There is also an analytical and methodological objective, which involves comparing the theoretical approaches and survey methods used in the fields of social sciences (political science, economics, sociology), natural and life sciences. In this respect, the creation of this research area, coinciding with the collaboration between LIEPP and Université de Paris, offers new opportunities. An interdisciplinary grounding offers a way of responding to the challenges inherent to the evaluation of environmental policies, while taking into account their particularities: multiple levels, a wide range of instruments (law, tax, incentives, etc.), separate time scales, and the uncertainties that weigh upon some ongoing transformations. More specifically, the activities carried out by this research area, based on very specific objects (urban heat islands, digital sobriety, circular economy, etc.), will bring up the question of the evaluation of environmental policies and their role in determining transition trajectories.

One final objective consists in building a research community around the evaluation of environmental policies, and to bring the work carried out by Sciences Po and Université de Paris researchers to the attention of a broader audience. Our projects will thus complement the activities already in place at Sciences Po in the interdisciplinary workshop on environmental research (AIRE) and the Earth Politics Centre. They may also be related to the projects of other areas of LIEPP, such as the evaluation of social and fiscal policies with a focus on how to fund adaptations to climate change and the ecological transition, discrimination and the evaluation of democracy to analyse scientific scepticism or to evaluate forms of political participation.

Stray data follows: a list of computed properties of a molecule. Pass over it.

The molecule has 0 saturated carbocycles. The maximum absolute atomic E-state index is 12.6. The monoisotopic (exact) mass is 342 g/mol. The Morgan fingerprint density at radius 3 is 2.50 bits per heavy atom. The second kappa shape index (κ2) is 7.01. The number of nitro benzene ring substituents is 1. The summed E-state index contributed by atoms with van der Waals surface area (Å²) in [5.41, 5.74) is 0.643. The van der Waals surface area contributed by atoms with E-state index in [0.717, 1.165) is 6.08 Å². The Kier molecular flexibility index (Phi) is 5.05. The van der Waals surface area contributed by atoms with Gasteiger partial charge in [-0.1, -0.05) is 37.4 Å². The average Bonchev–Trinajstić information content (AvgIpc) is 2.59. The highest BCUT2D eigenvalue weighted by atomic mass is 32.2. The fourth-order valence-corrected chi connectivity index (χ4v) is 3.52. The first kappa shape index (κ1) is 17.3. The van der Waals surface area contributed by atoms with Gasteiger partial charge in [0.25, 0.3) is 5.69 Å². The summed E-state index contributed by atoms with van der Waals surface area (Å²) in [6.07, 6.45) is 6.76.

Which approaches will be preferred by the environmental policies area?

C. H.: In addition to an interdisciplinary approach, we have determined certain standpoints for our work. A processual approach will be preferred to report the transition trajectories and identify the parties and mechanisms involved, thus completing a results-centred approach. Comparison between sectors is another important element to take into account the dynamics specific to environmental policies and the greening of sectoral policies (agriculture, transport, energy, etc.), as well as the comparison between political and institutional contexts, mostly in Europe, to evaluate the action capacities set up at different levels of governance. Public policies will also be analysed through their objectives and the resources and procedures implemented; this will contribute to the debate on the role of public policies and forms of governance in transition trajectories.

How do you plan to develop the research area?